As the rabbi, fairly newly arrived from Israel and only speaking a little Polish, led the congregation through the service, the prayers were hesitantly uttered; a gesture towards a grand choreography unable to be attempted by this new and small an ensemble. When we reached Ki anu amecha, I felt like crying. Where the words at home reached a rousing crescendo, here there was a halting rumble. But the discordant melody was no one’s fault, not the rabbi nor those assembled, it couldn’t be. The power of these prayers is not due to the virtuosity of any particular person, but rather the orally manifested strength of the collective. The service at the White Stork was beautiful but also achingly sad: I felt profoundly the immense loss of the thousands of voices rendered mute by genocide, the community that once shook the walls of the synagogue with their prayers: anu amecha, we are your people.
This feeling of loss is the most intense emotion I have felt about the events of the Holocaust throughout our travels through Central Europe, more than at the designated memorials and monuments, the marked and unmarked graves. I have thought a lot since Yom Kippur about why that is. Why did these memorials meant specifically to focus my attention to atrocities fail to invoke the sense of loss I experienced at the synagogue? I think I’ve figured it out. At the White Stork, I felt the true absence of the Jews in Central Europe for the first time. I understood not only of the history of a people, but also the immensity of the void left by mass deportation and murder. I think that within this realization lies an essential question about memorializing the Holocaust in Europe, post-diaspora: How do you communicate not only the presence of Jews, but also their absence? How do you invoke the sound of silence?
In her seminal essay, “Can the Subaltern Speak?” G.C. Spivak addresses these issues of history-making through a post-colonialist lens. She examines the epistemic violence enacted upon the colonized subject, the subaltern, and questions whether this violence obliterates the potential for non-colonized speech. For those who wish to rewrite the history of the oppressed figure, Spivak concludes that “The archival, historiographic, disciplinary-critical and, inevitably, interventionist work involved here is indeed a task of ‘measuring silences’… the notion of what the work cannot say becomes important.” Applying this theory to the work of memorializing the Holocaust: perhaps the task of memorials should not just be to tell the stories of the murdered Jews of Europe, but also to abandon this narrative enough to allow their absence to remain tangible in the modern landscape.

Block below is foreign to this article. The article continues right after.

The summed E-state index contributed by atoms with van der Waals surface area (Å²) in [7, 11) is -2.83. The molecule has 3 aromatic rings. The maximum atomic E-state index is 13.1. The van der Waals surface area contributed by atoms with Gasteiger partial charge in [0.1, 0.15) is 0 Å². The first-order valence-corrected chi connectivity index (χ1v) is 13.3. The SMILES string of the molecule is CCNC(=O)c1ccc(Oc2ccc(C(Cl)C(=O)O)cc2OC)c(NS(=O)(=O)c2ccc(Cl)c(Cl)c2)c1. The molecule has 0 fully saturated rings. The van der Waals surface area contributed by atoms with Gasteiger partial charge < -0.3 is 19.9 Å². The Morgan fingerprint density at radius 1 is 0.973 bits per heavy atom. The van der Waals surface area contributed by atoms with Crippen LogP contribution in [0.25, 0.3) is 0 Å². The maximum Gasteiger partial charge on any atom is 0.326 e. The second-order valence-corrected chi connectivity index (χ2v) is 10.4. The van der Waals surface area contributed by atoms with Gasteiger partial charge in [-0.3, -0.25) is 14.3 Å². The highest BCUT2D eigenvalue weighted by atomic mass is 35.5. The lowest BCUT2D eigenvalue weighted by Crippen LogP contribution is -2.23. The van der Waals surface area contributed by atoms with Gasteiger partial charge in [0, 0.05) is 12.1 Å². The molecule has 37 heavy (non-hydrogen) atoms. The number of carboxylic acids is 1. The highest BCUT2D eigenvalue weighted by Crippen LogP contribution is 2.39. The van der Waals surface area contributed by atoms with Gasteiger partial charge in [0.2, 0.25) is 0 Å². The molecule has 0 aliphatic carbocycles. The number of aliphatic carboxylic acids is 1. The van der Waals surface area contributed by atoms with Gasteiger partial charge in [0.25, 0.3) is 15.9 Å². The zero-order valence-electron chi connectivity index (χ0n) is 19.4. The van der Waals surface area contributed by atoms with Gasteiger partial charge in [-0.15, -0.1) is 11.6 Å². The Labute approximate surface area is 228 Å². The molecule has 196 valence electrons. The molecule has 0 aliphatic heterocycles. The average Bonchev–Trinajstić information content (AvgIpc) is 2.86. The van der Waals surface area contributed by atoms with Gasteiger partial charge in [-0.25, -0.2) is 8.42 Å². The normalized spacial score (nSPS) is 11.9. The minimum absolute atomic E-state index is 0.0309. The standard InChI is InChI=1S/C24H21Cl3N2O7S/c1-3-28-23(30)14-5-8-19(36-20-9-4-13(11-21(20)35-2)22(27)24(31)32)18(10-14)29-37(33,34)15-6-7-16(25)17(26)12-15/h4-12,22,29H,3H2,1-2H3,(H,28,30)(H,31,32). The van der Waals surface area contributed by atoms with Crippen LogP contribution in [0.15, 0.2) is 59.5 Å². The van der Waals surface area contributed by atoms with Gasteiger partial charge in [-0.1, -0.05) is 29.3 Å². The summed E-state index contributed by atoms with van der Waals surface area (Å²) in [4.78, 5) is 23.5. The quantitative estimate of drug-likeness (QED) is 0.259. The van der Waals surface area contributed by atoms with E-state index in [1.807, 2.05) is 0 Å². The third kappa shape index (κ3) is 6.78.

While many of the memorials and museums we visited have performed the important work of amplifying the historical presence of Jews in Central Europe, only one memorial has succeeded in evoking a powerful sense of absence, of measuring the silences, as per Spivak: Peter Eisenman’s Memorial to the Murdered Jews of Europe, in Berlin.
There are very few words at this memorial, a museum displaying the by-now familiar information about the systematic murder of the Jewish people by the Nazi’s is located below ground level. Instead of through words, Eisenman’s memorial communicates through the senses. Slowly, you enter a field of grey stelae occupying 19,000 square meters at the heart of Berlin. Slowly, you become more and more defamiliarized to your surroundings, losing touch with the busy streets just beyond the memorial, until you realize that you can no longer see or hear any trace of urban Berlin at all. You are surrounded by concrete blocks that look simultaneously like city buildings and gravestones, and perhaps they are both. The memorial won’t tell you which one. In fact, the memorial won’t tell you anything at all. As Spivak articulates, the memorial makes you aware of what it cannot say, what the Murdered Jews of Europe cannot say, the silence a powerful testament to their absence.
As I travel through Central Europe, I fill my notebook with quotes from readings and sketches of buildings; I gather pictures and memories to take back home; I collect coins from each country we visit. But most importantly, I am collecting silences: the hesitant pause of the congregation that doesn’t quite know the tune of a prayer, the quiet loneliness of a field of stones. When I return home, to sing Ki anu amecha with a full coongregation, I will place these silences between the words of the prayer. Ki anu amecha, for we are your people, not just those present but also those who are absent.